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PLoS One. 2012;7(9):e44162. doi: 10.1371/journal.pone.0044162. Epub 2012 Sep 6.

A knowledge-based method for association studies on complex diseases.

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  • 1Department of Molecular Genetics and Microbiology and UF Genetics Institute, University of Florida, Gainesville, Florida, United States of America.

Abstract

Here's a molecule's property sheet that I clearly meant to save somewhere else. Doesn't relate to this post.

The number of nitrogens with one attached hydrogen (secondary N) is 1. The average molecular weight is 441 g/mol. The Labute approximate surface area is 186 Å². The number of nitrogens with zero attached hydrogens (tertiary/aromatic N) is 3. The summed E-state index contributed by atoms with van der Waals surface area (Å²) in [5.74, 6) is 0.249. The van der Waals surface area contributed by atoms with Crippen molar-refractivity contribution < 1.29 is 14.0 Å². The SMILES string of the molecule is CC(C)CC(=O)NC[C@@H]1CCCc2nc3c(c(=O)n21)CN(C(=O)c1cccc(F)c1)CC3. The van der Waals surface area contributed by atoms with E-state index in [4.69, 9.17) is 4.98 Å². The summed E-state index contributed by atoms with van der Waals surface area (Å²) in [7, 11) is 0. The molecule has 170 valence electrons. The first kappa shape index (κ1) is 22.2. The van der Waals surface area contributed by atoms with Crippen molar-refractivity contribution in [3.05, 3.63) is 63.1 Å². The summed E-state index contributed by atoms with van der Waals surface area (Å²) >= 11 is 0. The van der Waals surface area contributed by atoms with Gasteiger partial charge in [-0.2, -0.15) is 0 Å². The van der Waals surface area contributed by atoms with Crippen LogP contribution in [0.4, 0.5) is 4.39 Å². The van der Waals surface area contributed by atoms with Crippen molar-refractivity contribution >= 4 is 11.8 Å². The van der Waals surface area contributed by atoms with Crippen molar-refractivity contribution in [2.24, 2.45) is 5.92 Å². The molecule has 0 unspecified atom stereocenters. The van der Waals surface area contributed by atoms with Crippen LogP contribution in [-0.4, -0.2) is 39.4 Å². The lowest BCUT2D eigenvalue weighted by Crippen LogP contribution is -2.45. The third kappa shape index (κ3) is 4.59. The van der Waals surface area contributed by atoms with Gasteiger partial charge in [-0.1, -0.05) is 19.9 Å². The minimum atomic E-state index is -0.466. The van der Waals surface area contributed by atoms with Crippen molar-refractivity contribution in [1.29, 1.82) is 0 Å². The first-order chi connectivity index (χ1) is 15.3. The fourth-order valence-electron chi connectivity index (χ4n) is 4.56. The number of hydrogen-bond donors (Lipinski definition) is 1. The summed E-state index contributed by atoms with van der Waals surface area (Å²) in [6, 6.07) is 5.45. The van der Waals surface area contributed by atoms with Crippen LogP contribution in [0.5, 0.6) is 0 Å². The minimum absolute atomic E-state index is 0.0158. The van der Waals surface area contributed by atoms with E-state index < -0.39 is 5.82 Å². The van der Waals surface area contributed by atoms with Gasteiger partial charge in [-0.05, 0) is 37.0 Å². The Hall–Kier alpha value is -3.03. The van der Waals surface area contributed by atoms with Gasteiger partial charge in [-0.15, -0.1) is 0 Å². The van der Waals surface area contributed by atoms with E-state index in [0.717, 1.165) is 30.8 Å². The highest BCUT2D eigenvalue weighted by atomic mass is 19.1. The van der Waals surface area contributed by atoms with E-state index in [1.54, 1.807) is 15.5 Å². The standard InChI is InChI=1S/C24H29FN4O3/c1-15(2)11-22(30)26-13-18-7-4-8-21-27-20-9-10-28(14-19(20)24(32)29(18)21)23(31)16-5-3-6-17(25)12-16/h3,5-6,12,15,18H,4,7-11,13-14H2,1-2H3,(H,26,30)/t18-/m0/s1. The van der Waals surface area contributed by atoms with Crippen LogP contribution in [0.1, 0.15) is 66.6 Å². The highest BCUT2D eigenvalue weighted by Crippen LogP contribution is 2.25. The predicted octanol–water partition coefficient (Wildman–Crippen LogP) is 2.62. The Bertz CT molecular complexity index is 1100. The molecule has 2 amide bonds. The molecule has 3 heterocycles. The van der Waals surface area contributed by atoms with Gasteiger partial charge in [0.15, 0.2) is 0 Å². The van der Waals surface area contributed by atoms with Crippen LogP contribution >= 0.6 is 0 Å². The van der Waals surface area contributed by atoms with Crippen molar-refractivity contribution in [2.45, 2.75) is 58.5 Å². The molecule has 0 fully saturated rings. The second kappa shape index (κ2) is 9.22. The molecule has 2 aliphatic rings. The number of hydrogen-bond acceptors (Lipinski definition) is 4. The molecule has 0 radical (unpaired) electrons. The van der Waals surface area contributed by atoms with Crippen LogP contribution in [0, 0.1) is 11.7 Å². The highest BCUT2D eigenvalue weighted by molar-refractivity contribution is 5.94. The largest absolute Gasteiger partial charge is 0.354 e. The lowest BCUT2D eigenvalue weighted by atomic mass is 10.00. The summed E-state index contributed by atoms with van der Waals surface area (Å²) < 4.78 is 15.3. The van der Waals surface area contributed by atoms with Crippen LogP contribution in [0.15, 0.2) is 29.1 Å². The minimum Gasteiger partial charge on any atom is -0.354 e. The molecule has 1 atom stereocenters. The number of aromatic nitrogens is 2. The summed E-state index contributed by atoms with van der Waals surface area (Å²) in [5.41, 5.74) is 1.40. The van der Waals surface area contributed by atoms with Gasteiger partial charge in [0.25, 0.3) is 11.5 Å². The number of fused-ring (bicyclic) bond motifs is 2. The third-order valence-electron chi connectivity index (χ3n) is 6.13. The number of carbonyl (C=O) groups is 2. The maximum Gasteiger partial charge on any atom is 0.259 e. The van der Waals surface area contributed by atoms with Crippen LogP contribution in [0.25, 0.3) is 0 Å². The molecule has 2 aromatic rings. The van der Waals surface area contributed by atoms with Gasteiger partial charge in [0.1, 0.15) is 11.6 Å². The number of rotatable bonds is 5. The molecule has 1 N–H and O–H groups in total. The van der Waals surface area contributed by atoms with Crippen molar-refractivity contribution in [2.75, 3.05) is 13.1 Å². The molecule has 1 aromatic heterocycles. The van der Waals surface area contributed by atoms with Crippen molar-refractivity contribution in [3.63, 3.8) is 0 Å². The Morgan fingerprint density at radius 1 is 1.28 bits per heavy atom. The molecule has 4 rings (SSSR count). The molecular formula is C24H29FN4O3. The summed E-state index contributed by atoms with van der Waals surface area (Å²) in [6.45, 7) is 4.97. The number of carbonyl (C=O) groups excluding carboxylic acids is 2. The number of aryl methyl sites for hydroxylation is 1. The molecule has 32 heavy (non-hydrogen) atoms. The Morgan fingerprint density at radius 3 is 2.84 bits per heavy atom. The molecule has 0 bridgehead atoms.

Complex disorders are a class of diseases whose phenotypic variance is caused by the interplay of multiple genetic and environmental factors. Analyzing the complexity underlying the genetic architecture of such traits may help develop more efficient diagnostic tests and therapeutic protocols. Despite the continuous advances in revealing the genetic basis of many of complex diseases using genome-wide association studies (GWAS), a major proportion of their genetic variance has remained unexplained, in part because GWAS are unable to reliably detect small individual risk contributions and to capture the underlying genetic heterogeneity. In this paper we describe a hypothesis-based method to analyze the association between multiple genetic factors and a complex phenotype. Starting from sets of markers selected based on preexisting biomedical knowledge, our method generates multi-marker models relevant to the biological process underlying a complex trait for which genotype data is available. We tested the applicability of our method using the WTCCC case-control dataset. Analyzing a number of biological pathways, the method was able to identify several immune system related multi-SNP models significantly associated with Rheumatoid Arthritis (RA) and Crohn's disease (CD). RA-associated multi-SNP models were also replicated in an independent case-control dataset. The method we present provides a framework for capturing joint contributions of genetic factors to complex traits. In contrast to hypothesis-free approaches, its results can be given a direct biological interpretation. The replicated multi-SNP models generated by our analysis may serve as a predictor to estimate the risk of RA development in individuals of Caucasian ancestry.

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